Daily News Summary
An electronic digest of media coverage of interest to members of The Florida Bar compiled each workday by the Public Information and Bar Services Department. Electronic links are only active in today's edition. For information on previous articles, please contact the publishing newspaper directly.
May 21, 2013
PRO BONO ATTORNEYS SERVE SENIOR CITIZENS WITH CREATION OF ADVANCE DIRECTIVES -- Jacksonville Daily Record, http://www.jaxdailyrecord.com, May 21, 2013.
Jacksonville pro bono attorneys and volunteer paralegals gathered on a recent Saturday morning at U.S. Department of Housing and Urban Development local residential facility, to serve senior citizens by creating needed advance directives documents. The Advance Directives for Seniors Pro Bono Project is a collaboration of Jacksonville Area Legal Aid, Florida Coastal School of Law, the Jacksonville Bar Association and the Northeast Florida Paralegal Association. Attorneys who would like information about participating in the advance directives or other pro bono events are encouraged to contact the JBA.
WINTER HAVEN LAWYER A 'GODSEND' FOR BOYS & GIRLS CLUB -- Lakeland Ledger, http://www.theledger.com, May 21, 2013.
Profile of Kerry Wilson, a Winter Haven lawyer, who has served on the board of what is now the Citrus Center Boys & Girls Club since 1989. His volunteer work is praised. "Everyone looks at Kerry Wilson as a leader. People respect his opinion and his ideas, and rightly so," said Walt Hall, the executive director of the Boys & Girls Club.
GOV. RICK SCOTT'S VETO PEN IS BACK: $368 MILLION IN LINE-ITEMS SLASHED -- Miami Herald, http://www.miamiherald.com, May 21, 2013. [Also: SCOTT SIGNS BUDGET BUT VETOES $368 MILLION IN SPENDING FIRST -- Florida Current, http://www.thefloridacurrent.com, May 21, 2013; SOUTH FLORIDA REGAINING LOST GROUND -- Miami Herald, Editorial, http://www.miamiherald.com, May 21, 2013.]
Gov. Rick Scott vetoed nearly $368 million in spending from the state’s budget, using his line-item authority to strike out scores of projects. As expected, Scott vetoed a 3 percent tuition increase for state colleges, universities and workforce education. Among the vetoed projects is $1 million funding for “Civil Legal Assistance Program." Scott said money from a National Mortgage settlement could be used to help low income Floridians gain access to legal aid instead. An editorial by the Miami Herald considers that "some good projects fell victim to Mr. Scott’s priority list, including a veto for the third year in a row of $1 million statewide for legal aid to serve the poor."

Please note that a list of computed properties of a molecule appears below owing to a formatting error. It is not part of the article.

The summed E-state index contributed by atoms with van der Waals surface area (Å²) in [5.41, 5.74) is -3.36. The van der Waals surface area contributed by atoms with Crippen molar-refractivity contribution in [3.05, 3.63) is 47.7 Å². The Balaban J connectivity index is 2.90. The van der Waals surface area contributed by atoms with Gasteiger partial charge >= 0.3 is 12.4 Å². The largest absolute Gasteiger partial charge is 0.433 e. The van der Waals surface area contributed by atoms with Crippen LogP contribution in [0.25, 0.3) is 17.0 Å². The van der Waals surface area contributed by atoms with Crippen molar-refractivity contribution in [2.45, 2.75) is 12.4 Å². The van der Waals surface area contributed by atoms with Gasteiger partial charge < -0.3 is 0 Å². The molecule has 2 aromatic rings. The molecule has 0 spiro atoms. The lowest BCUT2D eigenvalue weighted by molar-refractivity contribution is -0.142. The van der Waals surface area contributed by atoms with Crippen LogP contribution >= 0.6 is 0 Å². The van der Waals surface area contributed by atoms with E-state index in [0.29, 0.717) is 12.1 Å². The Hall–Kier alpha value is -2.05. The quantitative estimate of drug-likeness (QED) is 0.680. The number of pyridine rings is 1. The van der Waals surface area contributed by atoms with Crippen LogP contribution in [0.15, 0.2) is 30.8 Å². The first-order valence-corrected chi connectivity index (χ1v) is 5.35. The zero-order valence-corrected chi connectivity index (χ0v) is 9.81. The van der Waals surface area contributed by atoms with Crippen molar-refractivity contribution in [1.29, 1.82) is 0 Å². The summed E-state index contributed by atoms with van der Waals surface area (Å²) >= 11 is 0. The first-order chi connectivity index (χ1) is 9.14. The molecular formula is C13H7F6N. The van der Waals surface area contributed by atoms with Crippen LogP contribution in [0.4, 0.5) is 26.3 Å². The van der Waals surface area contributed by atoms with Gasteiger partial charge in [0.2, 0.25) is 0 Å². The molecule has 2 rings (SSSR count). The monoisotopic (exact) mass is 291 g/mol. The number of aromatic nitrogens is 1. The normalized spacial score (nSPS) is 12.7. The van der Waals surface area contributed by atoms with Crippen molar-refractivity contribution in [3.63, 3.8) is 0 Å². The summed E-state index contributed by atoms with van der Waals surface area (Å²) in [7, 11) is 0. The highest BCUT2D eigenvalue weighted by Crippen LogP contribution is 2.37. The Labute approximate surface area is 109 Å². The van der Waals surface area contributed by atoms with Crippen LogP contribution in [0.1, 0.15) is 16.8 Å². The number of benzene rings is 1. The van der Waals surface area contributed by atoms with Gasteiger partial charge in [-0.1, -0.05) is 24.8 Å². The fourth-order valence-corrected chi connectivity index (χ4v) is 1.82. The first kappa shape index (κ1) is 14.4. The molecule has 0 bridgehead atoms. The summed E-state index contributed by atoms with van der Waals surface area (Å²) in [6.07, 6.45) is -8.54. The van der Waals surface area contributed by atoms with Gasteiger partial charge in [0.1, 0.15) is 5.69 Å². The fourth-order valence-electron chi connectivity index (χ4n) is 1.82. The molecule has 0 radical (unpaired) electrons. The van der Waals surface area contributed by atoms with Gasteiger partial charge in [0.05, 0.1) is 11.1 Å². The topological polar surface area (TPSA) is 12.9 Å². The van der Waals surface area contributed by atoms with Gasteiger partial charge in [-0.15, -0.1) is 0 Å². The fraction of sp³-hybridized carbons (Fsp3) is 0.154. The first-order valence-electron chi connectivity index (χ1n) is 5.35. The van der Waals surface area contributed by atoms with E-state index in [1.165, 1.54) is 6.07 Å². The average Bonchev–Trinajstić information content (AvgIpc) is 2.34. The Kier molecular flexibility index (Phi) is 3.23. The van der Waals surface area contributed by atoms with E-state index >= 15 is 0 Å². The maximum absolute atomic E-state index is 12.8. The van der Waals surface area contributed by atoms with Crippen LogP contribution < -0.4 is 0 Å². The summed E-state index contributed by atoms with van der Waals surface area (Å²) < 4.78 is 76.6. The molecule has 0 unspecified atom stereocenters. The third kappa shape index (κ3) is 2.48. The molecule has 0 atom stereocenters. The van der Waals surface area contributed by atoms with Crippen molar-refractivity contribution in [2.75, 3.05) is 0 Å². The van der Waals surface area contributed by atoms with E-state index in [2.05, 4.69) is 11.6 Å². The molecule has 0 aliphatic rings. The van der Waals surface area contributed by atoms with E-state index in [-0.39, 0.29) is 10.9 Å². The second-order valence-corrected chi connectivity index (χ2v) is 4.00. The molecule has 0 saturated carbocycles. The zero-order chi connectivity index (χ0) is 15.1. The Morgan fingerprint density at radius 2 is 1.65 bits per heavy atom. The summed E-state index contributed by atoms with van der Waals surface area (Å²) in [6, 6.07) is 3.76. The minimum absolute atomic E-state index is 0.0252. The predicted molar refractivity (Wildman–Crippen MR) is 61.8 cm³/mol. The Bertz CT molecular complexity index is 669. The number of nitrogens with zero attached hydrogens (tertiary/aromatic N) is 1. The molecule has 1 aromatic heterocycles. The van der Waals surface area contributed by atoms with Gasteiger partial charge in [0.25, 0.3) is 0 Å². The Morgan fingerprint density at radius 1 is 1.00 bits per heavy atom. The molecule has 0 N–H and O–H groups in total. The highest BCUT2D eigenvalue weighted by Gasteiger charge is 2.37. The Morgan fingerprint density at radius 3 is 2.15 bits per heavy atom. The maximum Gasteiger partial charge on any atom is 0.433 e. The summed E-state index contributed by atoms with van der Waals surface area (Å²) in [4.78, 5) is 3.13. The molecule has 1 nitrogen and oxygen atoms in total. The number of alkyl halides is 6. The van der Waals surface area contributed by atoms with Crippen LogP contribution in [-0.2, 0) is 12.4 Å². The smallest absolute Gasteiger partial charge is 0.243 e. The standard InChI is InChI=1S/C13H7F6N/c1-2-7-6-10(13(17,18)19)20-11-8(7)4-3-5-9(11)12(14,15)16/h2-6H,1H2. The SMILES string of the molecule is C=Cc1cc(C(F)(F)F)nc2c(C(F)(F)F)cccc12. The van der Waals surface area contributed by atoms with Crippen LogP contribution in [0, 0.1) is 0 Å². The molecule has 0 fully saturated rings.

IN FLORIDA, TIMELY INJUSTICE -- Chicago Tribune, Column, http://www.chicagotribune.com, May 19, 2013. [Also: LEONARD PITTS: IN FLORIDA, DEATH PENALTY BILL IS A TIMELY INJUSTICE -- Tallahassee Democrat, Column, http://www.tallahassee.com, May 18, 2013.]
Columnist Leonard Pitts, Jr. is critical of the Timely Justice Act, which "passed the Legislature in the apparent belief Florida is not killing people fast enough." According to the Death Penalty Information Center, Florida has the highest error rate in the country. Pitts asks, "how can a state that gets it wrong at least one time in every four want to speed up the process?" and urges Scott to veto the bill, stating that it "imposes something that may indeed be timely. But it sure as hell is not justice."
--Criminal Justice Issues--
FLORIDA HIGH COURT REFUSES TO GRANT STAY OF EXECUTION FOR CONDEMNED KILLER VAN POYCK -- Palm Beach Post, http://www.pbpost.com, May 21, 2013.
A deeply divided Florida Supreme Court ruled late Monday [May 20] that condemned prison guard killer William Van Poyck should die by lethal injection on June 12 as scheduled. The high court dismissed claims by Van Poyck’s attorneys that they are ill-prepared to launch his critical last-ditch appeals. They also ignored concerns from some of the state’s top lawyers that Van Poyck's rights are being violated. Four justices denied the request for a stay of Mr. Van Poyck’s execution in a terse two-page ruling. Two justices, however, said in a sharply worded dissenting opinion that there are good reasons to stay the execution. In an apparent effort to accommodate Van Poyck's attorneys, the high court extended the deadlines for when they must file various appeals.
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